Together this duo created experiments and evaluations that isolate all the aspects of fan performance. Specifically, the analysis looked at airflow, controls, set-up and noise, and more. The result of their work is an easy-to-digest product comparison with practical information derived from hands-on experience.
Analysis and Test Results
Many fans look alike. As such, we bought and tested all the products in our review to see which blew us away and which just blew a whole lot of hot air. To structure our review, we separate our investigation into categories or metrics that cover all aspects of a quality fan. These are wind speed, noise, controls, and ease of installation. The following is a detailed delve into each metric, including the products that did well in each and why.
We measured wind speed at 6" inches distance from the center of the fan when on high using an anemometer or wind meter. The Bionaire 8.5-Inch Reversible and Lasko 16" Electrically Reversible are considered to be high airflow machines producing 11 mph wind speeds. The Holmes Dual 8" Blade Twin and the Comfort Zone CZ319WT fall into the average category at 8.7 mph and 8.2 mph, respectively.
In a less scientific test, we also measure the air movement at distance. This is done by laying a tape measure on the ground perpendicular to the fan measuring out 30 feet. We start at 30 feet and walk towards the fan until we can feel the air it's moving on our cheeks. Most models here reviewed register a breeze at 15 - 20 feet. However, the King Air lived up to its name by issuing a strong breeze at 20 feet and noticeable air movement beyond 30 feet. The only model that approached that kind of power is the Comfort Zone CZ3139WT. We were able to feel some air movement with this unit at 25 feet.
No one wants to listen to a fan whine. As such, we measured each unit's noise output while running it on the highest setting with a sound level meter (measured in disciples). As you might expect, the most powerful fans are the loudest. The Air King produces 76 dBa. To put that in context, that's about as loud as an electric lawnmower!
On the quieter end of the spectrum is Holmes Group Bionaire BWF0522E-BU at 50 dBa — quiet enough to go unnoticed. However, this fan doesn't produce much air movement. A good balance between air movement and noise output is struck by the Holmes Dual 8" Blade Twin, which kicks out a respectable amount of air while maintaining a moderate noise level of 58 dBa.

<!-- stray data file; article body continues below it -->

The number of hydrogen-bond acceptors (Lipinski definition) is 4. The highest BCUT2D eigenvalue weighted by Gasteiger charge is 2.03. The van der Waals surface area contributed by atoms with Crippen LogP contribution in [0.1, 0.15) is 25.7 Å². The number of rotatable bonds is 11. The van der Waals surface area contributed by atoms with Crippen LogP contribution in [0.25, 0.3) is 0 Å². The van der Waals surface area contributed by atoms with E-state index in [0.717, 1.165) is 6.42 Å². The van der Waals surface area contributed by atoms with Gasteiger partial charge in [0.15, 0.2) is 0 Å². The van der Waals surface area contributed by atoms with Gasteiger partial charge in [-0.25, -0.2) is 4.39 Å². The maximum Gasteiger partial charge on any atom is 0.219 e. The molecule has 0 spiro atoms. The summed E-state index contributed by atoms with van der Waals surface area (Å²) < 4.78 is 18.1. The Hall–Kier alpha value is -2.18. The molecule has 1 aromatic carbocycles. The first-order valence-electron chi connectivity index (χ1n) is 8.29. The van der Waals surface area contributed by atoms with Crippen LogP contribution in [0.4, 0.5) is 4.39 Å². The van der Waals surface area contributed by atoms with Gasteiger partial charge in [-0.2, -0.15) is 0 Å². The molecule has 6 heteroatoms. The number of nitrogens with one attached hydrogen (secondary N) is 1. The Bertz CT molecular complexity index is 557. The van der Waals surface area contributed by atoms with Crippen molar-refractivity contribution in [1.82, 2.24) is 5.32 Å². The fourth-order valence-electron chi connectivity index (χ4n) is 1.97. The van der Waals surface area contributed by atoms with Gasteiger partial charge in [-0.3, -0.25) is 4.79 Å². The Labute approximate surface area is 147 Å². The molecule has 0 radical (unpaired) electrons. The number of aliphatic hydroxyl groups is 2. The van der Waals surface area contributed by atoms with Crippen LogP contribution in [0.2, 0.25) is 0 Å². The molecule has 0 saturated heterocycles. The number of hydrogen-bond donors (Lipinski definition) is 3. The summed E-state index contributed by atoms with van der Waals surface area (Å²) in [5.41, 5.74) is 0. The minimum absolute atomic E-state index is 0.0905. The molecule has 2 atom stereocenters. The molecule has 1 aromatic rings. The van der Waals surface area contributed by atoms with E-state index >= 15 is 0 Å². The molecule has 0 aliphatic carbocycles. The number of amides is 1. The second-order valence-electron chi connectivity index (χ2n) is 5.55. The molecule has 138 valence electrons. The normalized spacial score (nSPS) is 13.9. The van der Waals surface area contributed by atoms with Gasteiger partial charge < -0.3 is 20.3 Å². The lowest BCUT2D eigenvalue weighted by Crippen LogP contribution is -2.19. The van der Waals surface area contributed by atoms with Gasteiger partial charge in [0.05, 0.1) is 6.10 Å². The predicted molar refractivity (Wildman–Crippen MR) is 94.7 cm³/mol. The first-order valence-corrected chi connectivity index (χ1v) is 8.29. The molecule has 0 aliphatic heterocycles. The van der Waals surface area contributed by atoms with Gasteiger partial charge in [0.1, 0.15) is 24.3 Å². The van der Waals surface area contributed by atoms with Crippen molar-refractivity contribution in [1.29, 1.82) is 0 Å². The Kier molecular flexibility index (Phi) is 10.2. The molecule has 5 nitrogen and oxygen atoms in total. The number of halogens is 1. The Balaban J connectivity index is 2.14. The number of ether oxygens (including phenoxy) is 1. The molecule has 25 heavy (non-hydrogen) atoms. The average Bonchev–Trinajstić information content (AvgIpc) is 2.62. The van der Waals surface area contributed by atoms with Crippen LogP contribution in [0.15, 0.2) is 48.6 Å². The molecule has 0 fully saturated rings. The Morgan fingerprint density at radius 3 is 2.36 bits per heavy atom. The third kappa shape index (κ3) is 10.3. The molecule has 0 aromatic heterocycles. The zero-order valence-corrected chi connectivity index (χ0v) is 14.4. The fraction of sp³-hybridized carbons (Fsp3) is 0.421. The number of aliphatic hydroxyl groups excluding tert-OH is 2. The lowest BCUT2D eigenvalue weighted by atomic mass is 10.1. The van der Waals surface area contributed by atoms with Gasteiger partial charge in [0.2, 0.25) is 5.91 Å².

The controls metric looks at knobs, buttons, dials, and remotes that adjust, set, and otherwise operate the fans. Top models with remote controls are the Bionaire 8.5-Inch Reversible Airflow, Comfort Zone CZ310R, and uniquely, the Lasko W09560, which makes use of the user's smartphone to control the fan via an app and Bluetooth connectivity. We found all three of these models very easy to operate, but the Lasko W09560 was a standout with the modern ease of use and customization available through the app.
Those models with push-button controls and digital readouts are the Holmes Group Bionaire BWF0522E-BU and the Lasko W09560. These models offer the most difficulty in operation because you have to cycle through options to get to the sought-after settings. Those with control knobs are the Air King 9166F 20", Holmes Dual 8", and the Lasko 16" Electrically Reversible. Finally, the Comfort Zone CZ319WT uses a switch system. The knob and switch models are by far the easiest and most intuitive to operate.
Ease of Installation
It is rare that we set up a test metric and discover that almost all of the products in the review pass with flying colors. Such is the case with the window fans in the ease of installation. Most of these models simply require the user to set them into the window track and expand a panel or just close the window onto them. That's it. The exception is the large fans such as the Air King and the Lesko 16" W16900. While we do not want you to get the impression that the installation of these models is difficult, they do require tools to screw them into place. All in all, though, it's quite easy.
This review of window fans looks at all aspects of these products. Specifically, we took a deep dive into the ease of installation, the control systems operating them, the noise output, the wind speed, and the air movement perceived at distance. All of our tests were conducted hands-on in real-world situations. All of our results are organized in a way to make direct comparisons between the products as easy as possible. So, rest assured that our research will make selecting a new window fan a breeze.
— Nick Miley and Austin Palmer